Physical child abuse refers to the physical injury inflicted upon the child with cruel or malicious intent. Some forms of physical child abuse are punching, beating, kicking, biting and others. Physical child abuse causes injury, trauma or bodily harm to the child. Also, such abusive acts towards children can often result from parents or teachers’ attempts at child discipline through excessive corporal punishment.
Physical child abuse is a growing menace which needs to be checked appropriately and this is due to its lasting effects on the psychological and emotional makeup of the child. For instance, physically abused children are at risk of emotional distress, depression, later interpersonal problems involving aggressive behaviour and substance abuse.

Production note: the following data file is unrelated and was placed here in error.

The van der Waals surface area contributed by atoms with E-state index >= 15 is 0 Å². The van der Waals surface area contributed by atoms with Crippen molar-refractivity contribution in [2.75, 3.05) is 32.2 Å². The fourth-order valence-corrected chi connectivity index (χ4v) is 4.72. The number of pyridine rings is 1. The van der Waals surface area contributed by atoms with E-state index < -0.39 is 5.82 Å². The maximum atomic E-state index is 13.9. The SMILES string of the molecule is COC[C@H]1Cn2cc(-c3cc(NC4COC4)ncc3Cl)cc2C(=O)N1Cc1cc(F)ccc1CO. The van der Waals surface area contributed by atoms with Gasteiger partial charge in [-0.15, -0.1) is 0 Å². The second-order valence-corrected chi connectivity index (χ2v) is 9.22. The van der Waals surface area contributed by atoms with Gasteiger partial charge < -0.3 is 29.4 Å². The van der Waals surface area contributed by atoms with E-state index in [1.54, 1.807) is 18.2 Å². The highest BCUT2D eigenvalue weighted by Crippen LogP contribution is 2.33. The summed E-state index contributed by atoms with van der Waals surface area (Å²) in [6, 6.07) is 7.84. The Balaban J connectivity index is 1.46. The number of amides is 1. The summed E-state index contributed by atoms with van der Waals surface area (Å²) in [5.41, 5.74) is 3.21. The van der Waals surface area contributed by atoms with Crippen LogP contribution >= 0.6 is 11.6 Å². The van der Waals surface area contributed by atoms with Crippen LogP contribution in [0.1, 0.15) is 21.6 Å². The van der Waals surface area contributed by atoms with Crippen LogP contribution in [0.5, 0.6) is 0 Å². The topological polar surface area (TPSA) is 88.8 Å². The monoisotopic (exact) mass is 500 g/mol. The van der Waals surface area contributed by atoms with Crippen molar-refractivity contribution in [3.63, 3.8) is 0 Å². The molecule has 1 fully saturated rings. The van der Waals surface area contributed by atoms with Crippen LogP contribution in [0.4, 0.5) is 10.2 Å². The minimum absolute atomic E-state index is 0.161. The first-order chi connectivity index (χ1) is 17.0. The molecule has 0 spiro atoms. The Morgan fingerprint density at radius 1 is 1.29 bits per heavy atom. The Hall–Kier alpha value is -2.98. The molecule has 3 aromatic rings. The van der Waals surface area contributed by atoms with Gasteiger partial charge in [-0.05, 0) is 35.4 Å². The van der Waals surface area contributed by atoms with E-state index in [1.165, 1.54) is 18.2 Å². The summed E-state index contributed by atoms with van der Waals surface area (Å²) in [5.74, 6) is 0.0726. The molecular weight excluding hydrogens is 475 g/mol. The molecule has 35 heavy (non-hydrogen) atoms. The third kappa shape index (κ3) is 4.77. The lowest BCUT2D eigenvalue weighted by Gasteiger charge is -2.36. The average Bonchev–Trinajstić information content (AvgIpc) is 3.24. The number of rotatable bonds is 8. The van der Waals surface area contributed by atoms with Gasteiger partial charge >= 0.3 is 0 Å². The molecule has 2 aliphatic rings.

Schools can provide a safe haven for children who are physically abused at home or other places. One basic thing they can do is to pay attention to children’s basic needs for warmth and security. Teachers can also organise classes and workshops for children addressing how physical child abuse can be prevented, recognised and dealt with. Engaging in school based programs can help build students’ self-esteem and have respectful, caring and equal relationships with peers and others. For students in family violence situations, these programs may be their first exposure to learning about building healthy relationships. Schools can also develop collaboration with community agencies to provide support systems for children who have been abused.